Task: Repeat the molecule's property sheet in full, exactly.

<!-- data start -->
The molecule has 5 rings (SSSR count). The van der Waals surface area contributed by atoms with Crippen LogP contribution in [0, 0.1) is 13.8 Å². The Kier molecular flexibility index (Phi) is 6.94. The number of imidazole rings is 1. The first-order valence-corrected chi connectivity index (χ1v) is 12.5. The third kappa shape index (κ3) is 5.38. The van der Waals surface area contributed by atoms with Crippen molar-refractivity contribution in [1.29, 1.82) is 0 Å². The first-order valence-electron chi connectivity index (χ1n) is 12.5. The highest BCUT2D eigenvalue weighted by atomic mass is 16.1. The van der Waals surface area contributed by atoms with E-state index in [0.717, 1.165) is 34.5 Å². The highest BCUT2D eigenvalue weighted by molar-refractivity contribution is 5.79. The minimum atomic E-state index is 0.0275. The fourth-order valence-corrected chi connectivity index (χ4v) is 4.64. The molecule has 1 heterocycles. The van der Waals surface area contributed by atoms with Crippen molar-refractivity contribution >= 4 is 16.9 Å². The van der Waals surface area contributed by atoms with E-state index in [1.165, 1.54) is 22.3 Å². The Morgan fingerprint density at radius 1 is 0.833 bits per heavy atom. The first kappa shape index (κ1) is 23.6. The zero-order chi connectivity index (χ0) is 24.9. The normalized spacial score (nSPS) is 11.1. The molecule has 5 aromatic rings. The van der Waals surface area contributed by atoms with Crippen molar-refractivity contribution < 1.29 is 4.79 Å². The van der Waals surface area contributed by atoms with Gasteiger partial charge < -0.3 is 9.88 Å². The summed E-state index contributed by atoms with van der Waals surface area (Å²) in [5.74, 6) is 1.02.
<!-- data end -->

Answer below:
The molecule has 5 rings (SSSR count). The van der Waals surface area contributed by atoms with Crippen LogP contribution in [0, 0.1) is 13.8 Å². The Kier molecular flexibility index (Phi) is 6.94. The number of imidazole rings is 1. The first-order valence-corrected chi connectivity index (χ1v) is 12.5. The third kappa shape index (κ3) is 5.38. The van der Waals surface area contributed by atoms with Crippen molar-refractivity contribution in [1.29, 1.82) is 0 Å². The first-order valence-electron chi connectivity index (χ1n) is 12.5. The highest BCUT2D eigenvalue weighted by atomic mass is 16.1. The van der Waals surface area contributed by atoms with E-state index in [0.717, 1.165) is 34.5 Å². The highest BCUT2D eigenvalue weighted by molar-refractivity contribution is 5.79. The minimum atomic E-state index is 0.0275. The fourth-order valence-corrected chi connectivity index (χ4v) is 4.64. The molecule has 1 heterocycles. The van der Waals surface area contributed by atoms with Crippen molar-refractivity contribution >= 4 is 16.9 Å². The van der Waals surface area contributed by atoms with E-state index in [1.165, 1.54) is 22.3 Å². The Morgan fingerprint density at radius 1 is 0.833 bits per heavy atom. The first kappa shape index (κ1) is 23.6. The zero-order chi connectivity index (χ0) is 24.9. The normalized spacial score (nSPS) is 11.1. The molecule has 5 aromatic rings. The van der Waals surface area contributed by atoms with Crippen molar-refractivity contribution < 1.29 is 4.79 Å². The van der Waals surface area contributed by atoms with Gasteiger partial charge < -0.3 is 9.88 Å². The summed E-state index contributed by atoms with van der Waals surface area (Å²) in [5.74, 6) is 1.02.